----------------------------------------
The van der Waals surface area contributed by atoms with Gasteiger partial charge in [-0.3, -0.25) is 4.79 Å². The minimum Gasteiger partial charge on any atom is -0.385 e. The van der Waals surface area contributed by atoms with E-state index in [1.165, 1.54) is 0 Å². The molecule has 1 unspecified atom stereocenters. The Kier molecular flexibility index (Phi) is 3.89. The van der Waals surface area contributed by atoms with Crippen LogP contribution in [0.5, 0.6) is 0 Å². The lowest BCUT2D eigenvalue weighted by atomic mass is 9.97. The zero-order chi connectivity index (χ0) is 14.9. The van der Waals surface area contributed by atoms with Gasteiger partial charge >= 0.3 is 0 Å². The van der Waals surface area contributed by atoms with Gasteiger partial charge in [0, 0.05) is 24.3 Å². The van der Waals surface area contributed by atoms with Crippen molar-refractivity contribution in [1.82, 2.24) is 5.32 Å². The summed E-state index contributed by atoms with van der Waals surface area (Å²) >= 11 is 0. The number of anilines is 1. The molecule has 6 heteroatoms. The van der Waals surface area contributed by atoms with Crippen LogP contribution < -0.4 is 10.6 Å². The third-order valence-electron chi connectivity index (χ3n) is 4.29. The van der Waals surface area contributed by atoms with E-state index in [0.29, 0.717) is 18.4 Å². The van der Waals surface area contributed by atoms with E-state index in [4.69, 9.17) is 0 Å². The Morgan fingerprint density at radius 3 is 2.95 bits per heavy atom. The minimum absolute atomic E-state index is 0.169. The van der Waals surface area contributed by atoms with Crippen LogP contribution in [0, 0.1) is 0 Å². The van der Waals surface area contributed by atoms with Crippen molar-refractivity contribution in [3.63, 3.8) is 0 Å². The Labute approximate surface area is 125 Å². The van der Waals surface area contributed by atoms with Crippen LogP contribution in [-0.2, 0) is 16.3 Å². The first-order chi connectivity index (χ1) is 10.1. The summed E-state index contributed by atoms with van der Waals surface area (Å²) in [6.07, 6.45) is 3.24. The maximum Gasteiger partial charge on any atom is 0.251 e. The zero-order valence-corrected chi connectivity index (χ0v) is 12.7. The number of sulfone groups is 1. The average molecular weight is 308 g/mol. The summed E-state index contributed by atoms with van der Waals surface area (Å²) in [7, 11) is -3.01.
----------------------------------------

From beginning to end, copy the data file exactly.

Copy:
The van der Waals surface area contributed by atoms with Gasteiger partial charge in [-0.3, -0.25) is 4.79 Å². The minimum Gasteiger partial charge on any atom is -0.385 e. The van der Waals surface area contributed by atoms with E-state index in [1.165, 1.54) is 0 Å². The molecule has 1 unspecified atom stereocenters. The Kier molecular flexibility index (Phi) is 3.89. The van der Waals surface area contributed by atoms with Crippen LogP contribution in [0.5, 0.6) is 0 Å². The lowest BCUT2D eigenvalue weighted by atomic mass is 9.97. The zero-order chi connectivity index (χ0) is 14.9. The van der Waals surface area contributed by atoms with Gasteiger partial charge >= 0.3 is 0 Å². The van der Waals surface area contributed by atoms with Gasteiger partial charge in [0, 0.05) is 24.3 Å². The van der Waals surface area contributed by atoms with Crippen molar-refractivity contribution in [1.82, 2.24) is 5.32 Å². The summed E-state index contributed by atoms with van der Waals surface area (Å²) >= 11 is 0. The number of anilines is 1. The molecule has 6 heteroatoms. The van der Waals surface area contributed by atoms with Crippen LogP contribution < -0.4 is 10.6 Å². The third-order valence-electron chi connectivity index (χ3n) is 4.29. The van der Waals surface area contributed by atoms with E-state index in [0.29, 0.717) is 18.4 Å². The van der Waals surface area contributed by atoms with E-state index in [4.69, 9.17) is 0 Å². The Morgan fingerprint density at radius 3 is 2.95 bits per heavy atom. The minimum absolute atomic E-state index is 0.169. The van der Waals surface area contributed by atoms with Crippen LogP contribution in [0, 0.1) is 0 Å². The van der Waals surface area contributed by atoms with Crippen molar-refractivity contribution in [3.63, 3.8) is 0 Å². The Labute approximate surface area is 125 Å². The van der Waals surface area contributed by atoms with Crippen LogP contribution in [-0.2, 0) is 16.3 Å². The first-order chi connectivity index (χ1) is 10.1. The summed E-state index contributed by atoms with van der Waals surface area (Å²) in [6.07, 6.45) is 3.24. The maximum Gasteiger partial charge on any atom is 0.251 e. The zero-order valence-corrected chi connectivity index (χ0v) is 12.7. The number of sulfone groups is 1. The average molecular weight is 308 g/mol. The summed E-state index contributed by atoms with van der Waals surface area (Å²) in [7, 11) is -3.01.